By Posted 5/15/15 –Blackdoctor.org
Riley B. King, aka B.B. King, known for his hits My Lucille, Sweet Little Angel and Rock Me Baby, died in his sleep in Las Vegas. He was 89.
His daughter, Patty King, confirmed he died after announcing that he was in home hospice care after suffering from dehydration two weeks ago.
Born in Mississippi, King began performing in the 1940s, and went on to influence a whole generation of musicians from Eric Clapton to U2.
Once ranked as the third greatest guitarist of all time, he had been suffering ill health in recent months due to complications with diabetes.
King’s enduring legacy came from his refusal to slow down even after cementing his status as an American music icon.
During the mid-1950’s King first named his beloved guitar Lucille. King was performing at a dance in Twist, Arkansas, when a few fans became unruly and started a fire. King ran out, forgetting his guitar, and risked his life to go back and get it. He later found out that two men fighting over a woman named Lucille knocked over a kerosene heater that started the fire. He named the guitar Lucille, “to remind myself never to do anything that foolish.”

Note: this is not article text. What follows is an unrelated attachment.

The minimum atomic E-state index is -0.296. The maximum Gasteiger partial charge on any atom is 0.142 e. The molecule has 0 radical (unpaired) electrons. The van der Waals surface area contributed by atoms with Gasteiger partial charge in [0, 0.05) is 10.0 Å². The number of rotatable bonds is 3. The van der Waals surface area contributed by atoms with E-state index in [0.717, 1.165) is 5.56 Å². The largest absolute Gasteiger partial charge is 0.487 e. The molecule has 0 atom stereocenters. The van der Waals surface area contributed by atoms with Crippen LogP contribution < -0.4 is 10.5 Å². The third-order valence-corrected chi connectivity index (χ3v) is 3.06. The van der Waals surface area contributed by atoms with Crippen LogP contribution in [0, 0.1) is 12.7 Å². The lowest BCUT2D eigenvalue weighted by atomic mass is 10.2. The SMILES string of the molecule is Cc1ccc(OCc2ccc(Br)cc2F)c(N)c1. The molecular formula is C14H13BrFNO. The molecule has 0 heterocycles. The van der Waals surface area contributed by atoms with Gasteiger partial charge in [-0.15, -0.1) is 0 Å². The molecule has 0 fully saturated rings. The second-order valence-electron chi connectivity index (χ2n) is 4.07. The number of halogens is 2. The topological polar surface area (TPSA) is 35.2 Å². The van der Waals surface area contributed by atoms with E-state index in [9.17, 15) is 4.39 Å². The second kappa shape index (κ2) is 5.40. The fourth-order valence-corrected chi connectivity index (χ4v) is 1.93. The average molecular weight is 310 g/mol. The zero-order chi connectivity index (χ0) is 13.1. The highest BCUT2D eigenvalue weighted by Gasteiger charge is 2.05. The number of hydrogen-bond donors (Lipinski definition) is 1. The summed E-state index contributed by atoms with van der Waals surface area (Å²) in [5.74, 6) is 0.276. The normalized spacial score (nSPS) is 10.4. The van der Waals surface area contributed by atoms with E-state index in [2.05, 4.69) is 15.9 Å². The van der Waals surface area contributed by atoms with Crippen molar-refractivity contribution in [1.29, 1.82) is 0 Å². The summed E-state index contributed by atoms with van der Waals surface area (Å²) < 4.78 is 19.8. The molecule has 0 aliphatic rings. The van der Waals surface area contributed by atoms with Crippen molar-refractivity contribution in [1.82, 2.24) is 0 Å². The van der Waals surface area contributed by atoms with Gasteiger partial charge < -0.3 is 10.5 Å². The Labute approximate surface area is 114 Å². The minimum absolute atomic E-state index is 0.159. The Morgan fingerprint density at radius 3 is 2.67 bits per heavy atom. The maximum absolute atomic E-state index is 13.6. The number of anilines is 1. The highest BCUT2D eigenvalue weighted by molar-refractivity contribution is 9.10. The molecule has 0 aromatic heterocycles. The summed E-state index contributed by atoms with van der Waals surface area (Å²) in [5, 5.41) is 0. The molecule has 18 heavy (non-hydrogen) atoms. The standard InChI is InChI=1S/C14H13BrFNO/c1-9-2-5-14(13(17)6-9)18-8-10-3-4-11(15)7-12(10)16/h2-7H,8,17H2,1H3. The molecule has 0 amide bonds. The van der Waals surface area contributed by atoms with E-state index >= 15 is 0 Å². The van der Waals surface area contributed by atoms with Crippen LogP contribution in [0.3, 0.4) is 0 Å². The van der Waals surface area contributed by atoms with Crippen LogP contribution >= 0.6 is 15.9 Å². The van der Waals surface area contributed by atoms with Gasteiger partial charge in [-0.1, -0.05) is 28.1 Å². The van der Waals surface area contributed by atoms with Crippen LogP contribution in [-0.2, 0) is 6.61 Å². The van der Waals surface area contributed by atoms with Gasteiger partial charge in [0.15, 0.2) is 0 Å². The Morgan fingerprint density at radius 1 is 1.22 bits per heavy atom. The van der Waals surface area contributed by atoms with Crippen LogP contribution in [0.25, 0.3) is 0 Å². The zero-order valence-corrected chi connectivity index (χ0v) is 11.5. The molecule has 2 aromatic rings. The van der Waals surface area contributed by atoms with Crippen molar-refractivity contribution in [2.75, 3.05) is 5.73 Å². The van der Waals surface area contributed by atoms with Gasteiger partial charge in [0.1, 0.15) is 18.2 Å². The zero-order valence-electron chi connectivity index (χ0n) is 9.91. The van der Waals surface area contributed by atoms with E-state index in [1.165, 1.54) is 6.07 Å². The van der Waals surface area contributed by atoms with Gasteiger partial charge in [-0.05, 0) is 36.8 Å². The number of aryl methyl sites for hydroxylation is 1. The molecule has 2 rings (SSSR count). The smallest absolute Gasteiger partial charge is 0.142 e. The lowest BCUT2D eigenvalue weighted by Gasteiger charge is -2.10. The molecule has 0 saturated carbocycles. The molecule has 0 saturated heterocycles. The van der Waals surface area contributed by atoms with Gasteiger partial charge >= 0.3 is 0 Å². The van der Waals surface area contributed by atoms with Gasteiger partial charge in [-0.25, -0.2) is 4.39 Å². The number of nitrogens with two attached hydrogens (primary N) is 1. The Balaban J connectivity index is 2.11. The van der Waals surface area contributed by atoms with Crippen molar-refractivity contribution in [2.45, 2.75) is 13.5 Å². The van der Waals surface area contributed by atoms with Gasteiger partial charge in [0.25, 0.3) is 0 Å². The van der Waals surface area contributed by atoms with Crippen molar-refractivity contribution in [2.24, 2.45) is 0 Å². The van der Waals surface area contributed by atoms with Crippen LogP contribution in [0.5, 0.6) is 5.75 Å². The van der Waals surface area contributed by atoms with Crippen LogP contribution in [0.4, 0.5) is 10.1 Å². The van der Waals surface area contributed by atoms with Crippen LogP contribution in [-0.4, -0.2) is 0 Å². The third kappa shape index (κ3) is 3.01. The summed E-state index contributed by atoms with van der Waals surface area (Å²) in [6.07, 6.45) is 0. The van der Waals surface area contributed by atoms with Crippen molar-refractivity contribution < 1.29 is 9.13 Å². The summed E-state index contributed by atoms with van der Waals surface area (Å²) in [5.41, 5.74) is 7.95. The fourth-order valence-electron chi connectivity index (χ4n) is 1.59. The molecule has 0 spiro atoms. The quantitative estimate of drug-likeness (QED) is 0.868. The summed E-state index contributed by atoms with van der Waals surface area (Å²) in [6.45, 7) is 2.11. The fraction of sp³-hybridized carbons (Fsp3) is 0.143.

King has used various models of Gibson guitars over the years and named them each Lucille. In the 1980s, Gibson officially dropped the model number ES-355 on the guitar King used and it became a custom-made signature model named Lucille, manufactured exclusively for the “King of the Blues.”
Even with a long list of honors to his name — Grammy Lifetime Achievement Award, Rock and Roll Hall of Fame induction, Presidential Medal of Freedom — he maintained a relentless touring schedule well into his 80s.
Fellow musicians paid tribute to King including blues guitarist Buddy Guy, who often played with him.
“BB King was the greatest guy I ever met,” he wrote on Instagram.
“The tone he got out of that guitar, the way he shook his left wrist, the way he squeezed the strings… man, he came out with that and it was all new to whole guitar playin’ world.
“He could play so smooth, he didn’t have to put on a show. The way BB did it is the way we all do it now. He was my best friend and father to us all.”